After his resurrection Jesus appeared to the apostles. One of them wasn’t present.
Now Thomas, one of the twelve, called the Twin, was not with them when Jesus came.So the other disciples told him, “We have seen the Lord.” But he said to them, “Unless I see in his hands the mark of the nails, and place my finger into the mark of the nails, and place my hand into his side, I will never believe.” (John 20:24,25)
Because of his unwillingness to believe Jesus had risen from the dead he is often called “doubting Thomas.”
Thomas wasn’t the only one to have doubts about Jesus. John the Baptist was imprisoned by Herod and he began to wonder if Jesus was really the Messiah.
Now when John heard in prison about the deeds of the Christ, he sent word by his disciples and said to him, “Are you the one who is to come, or shall we look for another?” (Matthew 11:2,3)
But I have never heard of John being called “doubting John.” Why do people respond so differently to Thomas and John?
Perhaps the reason is that when John is mentioned we think about his life before his imprisonment. The angel Gabriel foretold his birth. He was filled with the Holy Spirit while still in his mother’s womb. He preached a message of repentance and many believed him and were baptized. He even baptized Jesus. These events outweigh his moments of doubt while he was in prison.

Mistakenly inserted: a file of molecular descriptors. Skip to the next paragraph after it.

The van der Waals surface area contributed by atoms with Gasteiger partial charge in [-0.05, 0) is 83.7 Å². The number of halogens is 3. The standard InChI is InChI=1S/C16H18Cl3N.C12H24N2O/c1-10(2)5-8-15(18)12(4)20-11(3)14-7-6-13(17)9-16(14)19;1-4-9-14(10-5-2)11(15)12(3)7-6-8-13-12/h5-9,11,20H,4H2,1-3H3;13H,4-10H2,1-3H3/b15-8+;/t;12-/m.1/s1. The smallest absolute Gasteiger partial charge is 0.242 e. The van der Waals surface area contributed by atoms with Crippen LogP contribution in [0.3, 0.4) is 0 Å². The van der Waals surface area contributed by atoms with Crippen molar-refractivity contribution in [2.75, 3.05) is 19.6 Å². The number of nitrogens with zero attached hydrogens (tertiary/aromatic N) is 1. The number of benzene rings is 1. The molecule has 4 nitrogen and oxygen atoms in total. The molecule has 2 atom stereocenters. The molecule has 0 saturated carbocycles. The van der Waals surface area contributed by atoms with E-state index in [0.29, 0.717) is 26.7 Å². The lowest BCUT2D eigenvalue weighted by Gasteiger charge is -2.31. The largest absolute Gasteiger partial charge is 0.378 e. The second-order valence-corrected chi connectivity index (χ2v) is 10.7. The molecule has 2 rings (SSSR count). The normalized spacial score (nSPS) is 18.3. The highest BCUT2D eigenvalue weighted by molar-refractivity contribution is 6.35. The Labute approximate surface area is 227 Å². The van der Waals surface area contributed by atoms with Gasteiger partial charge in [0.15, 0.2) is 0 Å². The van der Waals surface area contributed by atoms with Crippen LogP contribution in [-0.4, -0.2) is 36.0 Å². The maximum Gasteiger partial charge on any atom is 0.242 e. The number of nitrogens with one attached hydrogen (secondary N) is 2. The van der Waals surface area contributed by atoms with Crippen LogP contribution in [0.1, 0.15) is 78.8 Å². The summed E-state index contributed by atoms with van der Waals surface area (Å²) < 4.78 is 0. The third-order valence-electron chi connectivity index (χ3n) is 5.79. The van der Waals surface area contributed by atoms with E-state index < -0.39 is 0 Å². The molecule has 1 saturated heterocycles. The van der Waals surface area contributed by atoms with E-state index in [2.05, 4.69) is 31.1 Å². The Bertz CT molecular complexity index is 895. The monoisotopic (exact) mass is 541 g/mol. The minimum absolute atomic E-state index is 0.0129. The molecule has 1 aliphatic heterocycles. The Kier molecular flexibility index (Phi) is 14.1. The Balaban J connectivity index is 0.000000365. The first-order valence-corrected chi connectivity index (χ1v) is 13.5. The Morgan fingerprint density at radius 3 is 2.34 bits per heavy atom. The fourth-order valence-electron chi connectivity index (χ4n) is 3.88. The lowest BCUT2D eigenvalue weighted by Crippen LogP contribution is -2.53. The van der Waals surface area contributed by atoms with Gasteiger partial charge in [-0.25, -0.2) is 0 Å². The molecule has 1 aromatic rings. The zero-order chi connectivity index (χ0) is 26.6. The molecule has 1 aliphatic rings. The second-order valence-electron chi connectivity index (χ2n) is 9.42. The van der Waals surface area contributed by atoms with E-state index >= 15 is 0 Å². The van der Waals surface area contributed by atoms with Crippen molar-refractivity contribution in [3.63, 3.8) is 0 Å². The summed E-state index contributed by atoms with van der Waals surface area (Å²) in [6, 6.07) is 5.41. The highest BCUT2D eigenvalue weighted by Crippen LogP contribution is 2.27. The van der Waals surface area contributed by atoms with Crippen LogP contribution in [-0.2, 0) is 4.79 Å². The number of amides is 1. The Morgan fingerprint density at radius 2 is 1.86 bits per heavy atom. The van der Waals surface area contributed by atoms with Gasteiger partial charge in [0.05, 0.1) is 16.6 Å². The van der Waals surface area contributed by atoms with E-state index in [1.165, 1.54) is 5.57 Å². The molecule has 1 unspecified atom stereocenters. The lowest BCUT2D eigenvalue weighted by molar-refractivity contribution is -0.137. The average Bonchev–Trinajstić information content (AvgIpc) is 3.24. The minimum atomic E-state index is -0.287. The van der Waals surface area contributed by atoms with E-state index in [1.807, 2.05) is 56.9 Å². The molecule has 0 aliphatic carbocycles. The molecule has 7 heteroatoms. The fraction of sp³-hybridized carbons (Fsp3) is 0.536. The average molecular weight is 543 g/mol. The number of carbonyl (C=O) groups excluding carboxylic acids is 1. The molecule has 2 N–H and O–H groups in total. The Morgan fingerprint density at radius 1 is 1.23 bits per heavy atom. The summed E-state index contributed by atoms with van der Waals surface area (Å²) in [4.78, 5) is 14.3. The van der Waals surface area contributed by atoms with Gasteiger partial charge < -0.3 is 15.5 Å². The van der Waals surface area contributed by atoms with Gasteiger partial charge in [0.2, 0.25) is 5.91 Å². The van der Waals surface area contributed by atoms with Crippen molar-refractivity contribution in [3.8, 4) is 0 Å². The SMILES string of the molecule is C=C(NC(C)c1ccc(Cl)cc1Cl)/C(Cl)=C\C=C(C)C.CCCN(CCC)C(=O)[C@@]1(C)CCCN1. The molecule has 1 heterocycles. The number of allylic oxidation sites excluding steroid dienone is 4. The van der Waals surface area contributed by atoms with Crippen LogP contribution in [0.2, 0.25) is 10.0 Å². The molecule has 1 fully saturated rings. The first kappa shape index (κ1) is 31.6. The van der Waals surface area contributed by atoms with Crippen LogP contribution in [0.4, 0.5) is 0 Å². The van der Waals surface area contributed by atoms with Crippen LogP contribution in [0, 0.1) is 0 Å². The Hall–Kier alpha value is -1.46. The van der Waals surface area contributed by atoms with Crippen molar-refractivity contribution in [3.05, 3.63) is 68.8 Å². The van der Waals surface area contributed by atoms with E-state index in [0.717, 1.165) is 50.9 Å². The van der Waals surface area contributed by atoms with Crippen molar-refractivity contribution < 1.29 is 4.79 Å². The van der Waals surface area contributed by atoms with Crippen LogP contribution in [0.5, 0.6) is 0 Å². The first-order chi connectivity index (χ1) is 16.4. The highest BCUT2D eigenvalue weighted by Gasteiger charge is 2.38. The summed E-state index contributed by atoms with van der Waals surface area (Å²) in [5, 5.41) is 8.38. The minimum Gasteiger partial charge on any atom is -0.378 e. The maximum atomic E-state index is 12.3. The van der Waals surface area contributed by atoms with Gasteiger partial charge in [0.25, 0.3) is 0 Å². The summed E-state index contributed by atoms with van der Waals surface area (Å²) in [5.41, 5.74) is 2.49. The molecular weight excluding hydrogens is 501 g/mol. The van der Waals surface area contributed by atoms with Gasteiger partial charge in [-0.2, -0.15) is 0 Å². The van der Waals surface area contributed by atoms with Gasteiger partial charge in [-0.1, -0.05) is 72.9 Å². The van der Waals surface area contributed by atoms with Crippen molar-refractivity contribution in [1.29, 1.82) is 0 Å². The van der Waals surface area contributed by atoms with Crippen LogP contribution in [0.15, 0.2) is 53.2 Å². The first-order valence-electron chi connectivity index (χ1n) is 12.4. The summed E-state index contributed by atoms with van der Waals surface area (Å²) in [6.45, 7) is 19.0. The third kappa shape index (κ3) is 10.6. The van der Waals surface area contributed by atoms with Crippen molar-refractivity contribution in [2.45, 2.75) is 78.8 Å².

Most people who have heard of Thomas know nothing about him but the fact that he doubted. The Bible doesn’t say much about him but there is one incident that I believe to be a better indicator of what he was like. John 11 tells of the death of Lazarus. Jesus and his disciples were in Galilee and Jesus decided they must return to Judea. Here was how most of the disciples reacted to this.
Then after this he said to the disciples, “Let us go to Judea again.”The disciples said to him, “Rabbi, the Jews were just now seeking to stone you, and are you going there again?” (John 11:7,8)
Here is how Thomas reacted.
So Thomas, called the Twin, said to his fellow disciples, “Let us also go, that we may die with him.” (John 11:16)
This is not the response of a doubter; instead it shows that Thomas loved Jesus and was even willing to sacrifice his life for him. Thomas never doubted before the crucifixion. The Bible says nothing about his life afterward but tradition tells us he carried the gospel to India and died there as a martyr. He demonstrated strong faith both before and after this incident but we have allowed his doubts to color our perception of him. Here is a summary of his life taken from the site https://www.whatchristianswanttoknow.com/ .
Thomas got a bum rap. He was no more doubting than the rest of the disciples and the only reason he doubted and the others didn’t was because they had seen the resurrected Christ. When the women came back from the empty tomb and after seeing the risen Christ, the disciples also doubted. To me, there is no doubt that Thomas was a strong believer and a powerful missionary used by God to the glory of God.
(I came across the site https://www.whatchristianswanttoknow.com/ while doing some research for this post. It looks like a very good site. I recommend it for anyone who wants to learn more about the Bible.)
Posted on April 10, 2020, in Bible study and tagged doubting Thomas, Gabriel, John the Baptist, resurrection, Thomas, whatchristianswanttoknow.com. Bookmark the permalink. Comments Off on Doubting Thomas.